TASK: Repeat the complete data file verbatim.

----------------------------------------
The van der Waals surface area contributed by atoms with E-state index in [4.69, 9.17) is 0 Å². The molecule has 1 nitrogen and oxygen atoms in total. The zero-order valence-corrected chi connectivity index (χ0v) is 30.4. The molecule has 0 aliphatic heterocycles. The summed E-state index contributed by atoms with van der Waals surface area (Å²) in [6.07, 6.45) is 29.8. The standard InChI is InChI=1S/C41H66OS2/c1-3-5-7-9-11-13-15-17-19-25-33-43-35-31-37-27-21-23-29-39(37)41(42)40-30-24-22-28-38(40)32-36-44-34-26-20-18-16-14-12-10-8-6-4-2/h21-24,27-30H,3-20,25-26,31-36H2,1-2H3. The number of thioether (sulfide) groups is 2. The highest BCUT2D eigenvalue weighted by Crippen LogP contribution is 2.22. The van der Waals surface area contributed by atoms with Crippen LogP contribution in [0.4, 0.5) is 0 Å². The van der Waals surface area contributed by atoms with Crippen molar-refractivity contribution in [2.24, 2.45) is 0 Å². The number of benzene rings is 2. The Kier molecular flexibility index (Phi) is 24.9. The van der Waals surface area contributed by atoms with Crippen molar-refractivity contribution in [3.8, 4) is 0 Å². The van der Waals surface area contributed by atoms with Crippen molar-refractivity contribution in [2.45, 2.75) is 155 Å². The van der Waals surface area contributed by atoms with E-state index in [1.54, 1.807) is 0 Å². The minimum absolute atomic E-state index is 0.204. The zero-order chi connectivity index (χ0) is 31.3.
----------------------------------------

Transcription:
The van der Waals surface area contributed by atoms with E-state index in [4.69, 9.17) is 0 Å². The molecule has 1 nitrogen and oxygen atoms in total. The zero-order valence-corrected chi connectivity index (χ0v) is 30.4. The molecule has 0 aliphatic heterocycles. The summed E-state index contributed by atoms with van der Waals surface area (Å²) in [6.07, 6.45) is 29.8. The standard InChI is InChI=1S/C41H66OS2/c1-3-5-7-9-11-13-15-17-19-25-33-43-35-31-37-27-21-23-29-39(37)41(42)40-30-24-22-28-38(40)32-36-44-34-26-20-18-16-14-12-10-8-6-4-2/h21-24,27-30H,3-20,25-26,31-36H2,1-2H3. The number of thioether (sulfide) groups is 2. The highest BCUT2D eigenvalue weighted by Crippen LogP contribution is 2.22. The van der Waals surface area contributed by atoms with Crippen LogP contribution in [0.4, 0.5) is 0 Å². The van der Waals surface area contributed by atoms with Crippen molar-refractivity contribution in [2.24, 2.45) is 0 Å². The number of benzene rings is 2. The Kier molecular flexibility index (Phi) is 24.9. The van der Waals surface area contributed by atoms with Crippen molar-refractivity contribution in [3.8, 4) is 0 Å². The van der Waals surface area contributed by atoms with Crippen molar-refractivity contribution in [2.45, 2.75) is 155 Å². The van der Waals surface area contributed by atoms with E-state index in [1.54, 1.807) is 0 Å². The minimum absolute atomic E-state index is 0.204. The zero-order chi connectivity index (χ0) is 31.3.